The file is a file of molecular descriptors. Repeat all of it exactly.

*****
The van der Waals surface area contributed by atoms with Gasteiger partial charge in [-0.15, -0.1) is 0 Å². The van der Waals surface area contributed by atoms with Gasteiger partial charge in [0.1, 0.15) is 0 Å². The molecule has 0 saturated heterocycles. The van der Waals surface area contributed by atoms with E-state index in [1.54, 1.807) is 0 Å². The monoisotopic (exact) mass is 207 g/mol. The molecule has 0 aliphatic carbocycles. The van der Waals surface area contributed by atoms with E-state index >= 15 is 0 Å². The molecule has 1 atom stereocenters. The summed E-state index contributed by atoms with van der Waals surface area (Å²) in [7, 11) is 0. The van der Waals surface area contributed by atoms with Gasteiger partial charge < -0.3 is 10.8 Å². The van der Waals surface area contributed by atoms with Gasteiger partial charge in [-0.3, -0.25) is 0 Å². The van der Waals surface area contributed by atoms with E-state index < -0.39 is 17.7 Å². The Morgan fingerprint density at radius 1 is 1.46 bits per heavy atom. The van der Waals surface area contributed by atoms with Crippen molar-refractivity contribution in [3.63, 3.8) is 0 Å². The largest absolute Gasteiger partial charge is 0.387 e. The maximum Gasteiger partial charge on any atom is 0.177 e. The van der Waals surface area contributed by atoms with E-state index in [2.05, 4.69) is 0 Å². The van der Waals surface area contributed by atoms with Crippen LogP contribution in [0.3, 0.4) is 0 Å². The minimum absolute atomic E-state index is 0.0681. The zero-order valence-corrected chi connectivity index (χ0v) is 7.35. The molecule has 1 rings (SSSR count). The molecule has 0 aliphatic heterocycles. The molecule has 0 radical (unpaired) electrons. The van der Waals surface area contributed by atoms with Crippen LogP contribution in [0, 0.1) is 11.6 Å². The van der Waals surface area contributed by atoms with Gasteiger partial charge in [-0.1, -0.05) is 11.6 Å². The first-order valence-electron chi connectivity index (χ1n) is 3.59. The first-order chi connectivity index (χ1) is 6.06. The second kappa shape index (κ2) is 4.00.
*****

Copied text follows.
The van der Waals surface area contributed by atoms with Gasteiger partial charge in [-0.15, -0.1) is 0 Å². The van der Waals surface area contributed by atoms with Gasteiger partial charge in [0.1, 0.15) is 0 Å². The molecule has 0 saturated heterocycles. The van der Waals surface area contributed by atoms with E-state index in [1.54, 1.807) is 0 Å². The monoisotopic (exact) mass is 207 g/mol. The molecule has 0 aliphatic carbocycles. The van der Waals surface area contributed by atoms with E-state index >= 15 is 0 Å². The molecule has 1 atom stereocenters. The summed E-state index contributed by atoms with van der Waals surface area (Å²) in [7, 11) is 0. The van der Waals surface area contributed by atoms with Gasteiger partial charge < -0.3 is 10.8 Å². The van der Waals surface area contributed by atoms with Gasteiger partial charge in [-0.3, -0.25) is 0 Å². The van der Waals surface area contributed by atoms with E-state index < -0.39 is 17.7 Å². The Morgan fingerprint density at radius 1 is 1.46 bits per heavy atom. The van der Waals surface area contributed by atoms with Crippen molar-refractivity contribution in [3.63, 3.8) is 0 Å². The largest absolute Gasteiger partial charge is 0.387 e. The maximum Gasteiger partial charge on any atom is 0.177 e. The van der Waals surface area contributed by atoms with E-state index in [2.05, 4.69) is 0 Å². The van der Waals surface area contributed by atoms with Crippen LogP contribution in [0.3, 0.4) is 0 Å². The minimum absolute atomic E-state index is 0.0681. The zero-order valence-corrected chi connectivity index (χ0v) is 7.35. The molecule has 1 rings (SSSR count). The molecule has 0 aliphatic heterocycles. The molecule has 0 radical (unpaired) electrons. The van der Waals surface area contributed by atoms with Crippen LogP contribution in [0, 0.1) is 11.6 Å². The van der Waals surface area contributed by atoms with Gasteiger partial charge in [-0.1, -0.05) is 11.6 Å². The first-order valence-electron chi connectivity index (χ1n) is 3.59. The first-order chi connectivity index (χ1) is 6.06. The second kappa shape index (κ2) is 4.00.